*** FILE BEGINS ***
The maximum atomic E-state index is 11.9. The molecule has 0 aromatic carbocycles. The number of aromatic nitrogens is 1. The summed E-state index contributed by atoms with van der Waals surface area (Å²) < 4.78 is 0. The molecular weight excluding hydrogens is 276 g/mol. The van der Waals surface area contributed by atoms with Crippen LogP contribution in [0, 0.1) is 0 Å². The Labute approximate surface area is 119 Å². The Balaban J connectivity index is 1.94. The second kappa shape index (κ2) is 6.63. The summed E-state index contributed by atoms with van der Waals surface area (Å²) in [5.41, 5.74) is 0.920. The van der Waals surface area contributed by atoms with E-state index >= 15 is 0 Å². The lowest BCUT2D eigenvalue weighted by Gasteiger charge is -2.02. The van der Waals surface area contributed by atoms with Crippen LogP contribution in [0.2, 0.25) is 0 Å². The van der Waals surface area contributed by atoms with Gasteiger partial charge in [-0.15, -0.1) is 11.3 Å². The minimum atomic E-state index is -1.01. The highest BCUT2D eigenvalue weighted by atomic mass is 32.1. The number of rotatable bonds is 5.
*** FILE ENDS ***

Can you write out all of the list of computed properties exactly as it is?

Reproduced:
The maximum atomic E-state index is 11.9. The molecule has 0 aromatic carbocycles. The number of aromatic nitrogens is 1. The summed E-state index contributed by atoms with van der Waals surface area (Å²) < 4.78 is 0. The molecular weight excluding hydrogens is 276 g/mol. The van der Waals surface area contributed by atoms with Crippen LogP contribution in [0, 0.1) is 0 Å². The Labute approximate surface area is 119 Å². The Balaban J connectivity index is 1.94. The second kappa shape index (κ2) is 6.63. The summed E-state index contributed by atoms with van der Waals surface area (Å²) in [5.41, 5.74) is 0.920. The van der Waals surface area contributed by atoms with E-state index >= 15 is 0 Å². The lowest BCUT2D eigenvalue weighted by Gasteiger charge is -2.02. The van der Waals surface area contributed by atoms with Crippen LogP contribution in [0.2, 0.25) is 0 Å². The van der Waals surface area contributed by atoms with Gasteiger partial charge in [-0.15, -0.1) is 11.3 Å². The minimum atomic E-state index is -1.01. The highest BCUT2D eigenvalue weighted by atomic mass is 32.1. The number of rotatable bonds is 5.